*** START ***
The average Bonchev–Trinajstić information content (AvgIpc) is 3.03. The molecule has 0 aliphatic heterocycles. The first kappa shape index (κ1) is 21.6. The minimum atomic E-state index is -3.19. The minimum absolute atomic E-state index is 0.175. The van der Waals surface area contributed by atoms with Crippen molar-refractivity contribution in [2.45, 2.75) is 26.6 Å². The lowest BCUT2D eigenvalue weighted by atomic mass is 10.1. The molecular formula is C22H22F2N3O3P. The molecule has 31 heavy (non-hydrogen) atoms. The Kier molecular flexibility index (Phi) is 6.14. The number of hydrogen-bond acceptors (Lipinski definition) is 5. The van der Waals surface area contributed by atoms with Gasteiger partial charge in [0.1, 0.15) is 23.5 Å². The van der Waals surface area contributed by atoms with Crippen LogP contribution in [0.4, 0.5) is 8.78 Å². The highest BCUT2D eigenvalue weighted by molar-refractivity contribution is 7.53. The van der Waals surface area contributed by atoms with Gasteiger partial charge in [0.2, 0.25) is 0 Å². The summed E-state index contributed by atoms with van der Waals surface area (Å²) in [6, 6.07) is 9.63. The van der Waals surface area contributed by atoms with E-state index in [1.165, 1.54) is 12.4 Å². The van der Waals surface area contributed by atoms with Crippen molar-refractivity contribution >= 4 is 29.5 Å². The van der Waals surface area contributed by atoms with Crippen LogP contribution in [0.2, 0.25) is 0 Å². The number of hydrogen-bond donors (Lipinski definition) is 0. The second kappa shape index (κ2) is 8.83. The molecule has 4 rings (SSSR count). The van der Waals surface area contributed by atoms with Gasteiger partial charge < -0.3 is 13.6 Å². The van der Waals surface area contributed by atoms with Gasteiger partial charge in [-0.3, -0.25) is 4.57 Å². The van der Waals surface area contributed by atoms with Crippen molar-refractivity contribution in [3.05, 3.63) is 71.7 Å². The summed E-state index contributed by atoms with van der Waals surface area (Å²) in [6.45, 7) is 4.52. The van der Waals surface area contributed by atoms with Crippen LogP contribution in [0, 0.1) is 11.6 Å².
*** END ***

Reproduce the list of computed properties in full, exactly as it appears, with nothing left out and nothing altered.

The average Bonchev–Trinajstić information content (AvgIpc) is 3.03. The molecule has 0 aliphatic heterocycles. The first kappa shape index (κ1) is 21.6. The minimum atomic E-state index is -3.19. The minimum absolute atomic E-state index is 0.175. The van der Waals surface area contributed by atoms with Crippen molar-refractivity contribution in [2.45, 2.75) is 26.6 Å². The lowest BCUT2D eigenvalue weighted by atomic mass is 10.1. The molecular formula is C22H22F2N3O3P. The molecule has 31 heavy (non-hydrogen) atoms. The Kier molecular flexibility index (Phi) is 6.14. The number of hydrogen-bond acceptors (Lipinski definition) is 5. The van der Waals surface area contributed by atoms with Gasteiger partial charge in [0.1, 0.15) is 23.5 Å². The van der Waals surface area contributed by atoms with Crippen LogP contribution in [0.4, 0.5) is 8.78 Å². The highest BCUT2D eigenvalue weighted by molar-refractivity contribution is 7.53. The van der Waals surface area contributed by atoms with Gasteiger partial charge in [0.2, 0.25) is 0 Å². The summed E-state index contributed by atoms with van der Waals surface area (Å²) in [6, 6.07) is 9.63. The van der Waals surface area contributed by atoms with E-state index in [1.165, 1.54) is 12.4 Å². The van der Waals surface area contributed by atoms with Crippen molar-refractivity contribution >= 4 is 29.5 Å². The van der Waals surface area contributed by atoms with Crippen LogP contribution in [0.2, 0.25) is 0 Å². The number of hydrogen-bond donors (Lipinski definition) is 0. The second kappa shape index (κ2) is 8.83. The molecule has 4 rings (SSSR count). The van der Waals surface area contributed by atoms with Gasteiger partial charge < -0.3 is 13.6 Å². The van der Waals surface area contributed by atoms with Gasteiger partial charge in [-0.3, -0.25) is 4.57 Å². The van der Waals surface area contributed by atoms with Crippen molar-refractivity contribution in [3.05, 3.63) is 71.7 Å². The summed E-state index contributed by atoms with van der Waals surface area (Å²) in [6.45, 7) is 4.52. The van der Waals surface area contributed by atoms with Crippen LogP contribution in [0, 0.1) is 11.6 Å².